Regional anesthesia is becoming more used in total joint arthroplasty (TJA). It has demonstrated efficiency improvements by allowing patients to be processed in tandem in a dedicated block room (BR). However, there is no detailed measurement of these advantages to hospital operations. For a study, researchers sought to use detailed operational modeling to estimate the financial impact of creating a BR.
A discrete-event simulation model of daily OR patient flow for TJA surgeries in a medium-sized hospital was created. Two situations were tested: without and with a BR. Staffing needs, daily hours, and labor expenses were used to compare scenarios. The number of ORs and cases ranged from two to six, with each OR performing three to five cases. These findings were fed into a discounted cash flow (CF) model. The discounted CF model outputs were CF, net present value, internal rate of return, and return on investment.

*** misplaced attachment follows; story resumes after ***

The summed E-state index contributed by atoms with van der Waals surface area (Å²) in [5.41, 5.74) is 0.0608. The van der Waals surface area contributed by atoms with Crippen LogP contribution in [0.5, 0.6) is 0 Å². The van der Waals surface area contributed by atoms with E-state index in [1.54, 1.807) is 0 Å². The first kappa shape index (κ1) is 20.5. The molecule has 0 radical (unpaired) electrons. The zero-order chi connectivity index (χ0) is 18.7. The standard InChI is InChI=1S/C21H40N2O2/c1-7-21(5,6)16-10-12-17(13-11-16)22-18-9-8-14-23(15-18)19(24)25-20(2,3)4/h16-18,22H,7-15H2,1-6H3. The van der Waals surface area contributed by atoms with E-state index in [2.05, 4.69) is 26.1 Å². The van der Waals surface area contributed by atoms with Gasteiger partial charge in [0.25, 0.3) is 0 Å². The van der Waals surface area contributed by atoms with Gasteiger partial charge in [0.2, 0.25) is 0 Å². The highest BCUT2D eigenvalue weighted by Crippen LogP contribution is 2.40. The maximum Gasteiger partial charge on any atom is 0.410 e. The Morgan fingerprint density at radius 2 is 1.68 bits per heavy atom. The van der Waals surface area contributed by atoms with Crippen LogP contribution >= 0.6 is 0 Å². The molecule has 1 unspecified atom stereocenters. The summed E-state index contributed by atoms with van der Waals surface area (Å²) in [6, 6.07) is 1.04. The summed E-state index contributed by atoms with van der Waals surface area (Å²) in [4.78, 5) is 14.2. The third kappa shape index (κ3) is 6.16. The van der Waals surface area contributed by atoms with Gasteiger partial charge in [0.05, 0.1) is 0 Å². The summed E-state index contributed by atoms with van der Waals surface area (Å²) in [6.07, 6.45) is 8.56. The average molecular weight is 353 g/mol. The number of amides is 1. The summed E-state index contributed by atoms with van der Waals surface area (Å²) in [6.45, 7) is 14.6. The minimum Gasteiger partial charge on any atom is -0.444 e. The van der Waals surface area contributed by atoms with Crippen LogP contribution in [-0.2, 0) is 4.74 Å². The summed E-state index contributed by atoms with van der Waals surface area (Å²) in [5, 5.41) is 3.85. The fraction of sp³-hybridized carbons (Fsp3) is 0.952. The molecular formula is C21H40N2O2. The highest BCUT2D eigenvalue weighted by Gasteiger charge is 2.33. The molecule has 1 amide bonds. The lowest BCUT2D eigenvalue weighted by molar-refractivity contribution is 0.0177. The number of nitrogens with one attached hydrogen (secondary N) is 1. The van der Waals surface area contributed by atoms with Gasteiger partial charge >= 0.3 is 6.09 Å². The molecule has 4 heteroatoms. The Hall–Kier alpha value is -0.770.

The average time savings by integrating a BR were 68 minutes per day (range: 30 to 80 minutes per day), lowering the OR closing time by one hour. The incremental labor costs/day from nurse overtime compensation varied from $2,025 to $10,125 without a BR and from $1,595 to $9,045 with a BR, resulting in a $360 to $1,605 gain in profit/day. The annual cost of capital was $54,363, the net present value was $213,082, the internal rate of return was 12%, and the return on investment was 43.61%.
The analysis showed that a BR is more lucrative than no BR for a hospital executing TJA via a bundled care or private payer compensation model in all situations. Even after accounting for the initial financial investment, a BR was found to be a financially net positive. Furthermore, the work indicated the possibility of combining discrete-event simulation with financial analysis to evaluate alternative operational models of care, such as specialized trauma rooms and swing rooms, to increase hospital efficiency.